They also want to protect us. Our kids, believe it or not, love us similarly to the way we love them. They don’t want to hurt us and they don’t want to see us get upset. They want to protect us from distress. They know how upset their parents will be when they hear their child has been treated this way. Us parents don’t know how to deal with this kind of thing. We start to feel like we are to blame, we might have intense feelings of wanting to “kill” the perpetrator, we want to be reactive to the situation. There is no protocol to deal with this kind of horrible experience. Parents want to protect their children forever and always, and our kids don’t want us to feel like we aren’t doing that.
The best thing we can do is start the conversation with our children. Open the doors to communication so they feel that no matter what they can come to us. Be sensitive with them. Be calm. Let them know that if they are ever sexually assaulted they need to tell someone.
Check back tomorrow for our post on preparing to talk to your children about sexual assault, and opening those lines of communication.
If you are a parent of a teen, chances are you have felt out-of-the-loop at some point or another. You feel like your teen doesn’t talk to you anymore. They don’t tell you anything. They don’t include you on what is happening at school, in relationships, or with friends. They don’t share their worries or their stresses. They lock themselves in their rooms or hide behind their phones and shut you out.
But, why? Why is it that teens don’t talk to their parents?
1.) They don’t want to get in trouble — This one comes up a lot in therapy. We teach them courage. We help them look at what is better: hiding the problem and making things worse, or coming clean, taking responsibility and facing things head on.
2.) They don’t have the communication skills— They simply don’t know how to talk about a subject, they don’t know how to approach it when speaking with a parent. In therapy we teach teens communication skills. We teach them how to be effective communicators and to think things through before starting the discussion.
3.) They want to protect us — They don’t want us to feel uncomfortable or to worry about them. They don’t want to feel like they are adding more to your plate. In therapy, we teach teens that it is up to the adult to protect the child, not the other way around.
4.) They fear judgment — They worry what are mom/dad going to think of me. They worry about disappointing their parents. In therapy, we teach that it is ok to be authentic and we help them to navigate judgment in a healthy way.
5.) They want to be independent— They are teenagers. Of course, they want to feel like they are on their own. They think it’s cool to not tell their parents things. They want to figure it out on their own. In therapy, we teach healthy independence and when it is ok to ask for help.
We want our teens to feel comfortable sharing things with us. The best thing you can do as a parent to help facilitate conversation is to be calm and approachable. Don’t jump to conclusions. Take your child to do special things, like go out for coffee or go for a walk in the park or to get ice cream. Those things will give them a place where they will feel more comfortable opening up to you. You can always seek out the help of a licensed counselor to help your child learn healthy coping and communication skills.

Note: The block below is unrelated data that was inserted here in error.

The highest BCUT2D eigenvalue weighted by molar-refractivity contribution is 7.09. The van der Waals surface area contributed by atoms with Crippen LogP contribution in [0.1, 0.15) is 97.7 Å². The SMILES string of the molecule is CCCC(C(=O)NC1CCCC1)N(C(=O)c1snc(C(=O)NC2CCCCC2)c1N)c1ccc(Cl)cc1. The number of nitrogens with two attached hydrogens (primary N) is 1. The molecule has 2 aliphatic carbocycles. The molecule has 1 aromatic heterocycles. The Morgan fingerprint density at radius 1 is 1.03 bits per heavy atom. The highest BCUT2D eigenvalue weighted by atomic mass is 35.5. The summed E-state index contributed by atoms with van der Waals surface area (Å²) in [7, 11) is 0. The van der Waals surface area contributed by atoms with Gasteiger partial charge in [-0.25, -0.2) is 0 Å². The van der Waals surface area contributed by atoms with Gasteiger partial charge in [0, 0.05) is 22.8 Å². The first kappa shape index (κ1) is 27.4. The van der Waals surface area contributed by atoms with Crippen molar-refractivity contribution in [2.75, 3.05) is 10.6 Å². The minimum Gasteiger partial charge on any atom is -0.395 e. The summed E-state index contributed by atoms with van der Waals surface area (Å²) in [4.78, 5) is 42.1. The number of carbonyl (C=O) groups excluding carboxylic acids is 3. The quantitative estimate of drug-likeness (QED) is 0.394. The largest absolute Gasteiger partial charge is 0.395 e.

When doing therapy with teens, I often hear from parents that they don’t want their “kid to feel uncomfortable.” They do want their teen to learn how to relax, to be less anxious, to cope with their feelings. But, they don’t want uncomfortable topics to come up. They shy away because they think they are protecting their child.
Parents often ask why I would approach uncomfortable topics in therapy. The truth is we don’t want to discourage these topics from being talked about. When we avoid these things, we are sending the message to our kids that they can’t come to us to express themselves. It makes them want to protect us, adults, since we are the ones uncomfortable talking about these things.
Our teens need to know that they have a place to come and talk and share their experiences, their fears, their worries. They don’t need to learn the courage to talk about these subjects. They need to have the courage to tackle them.
Uncomfortable things happen to everyone. We all think things, worry about things and are faced with things that are confusing, stressful, and awkward to share. Our teens especially are faced with these situations because they are in an awkward growth period of their lives. With a lot going on in friendships, relationships, and themselves. They need to feel safe to approach these topics so they can come up with healthy solutions to tackle them. By discouraging the discussion of things because they are “uncomfortable” we are forcing our children to go elsewhere for solutions or to keep it all trapped inside.
How do you approach things that are “uncomfortable” with your teen?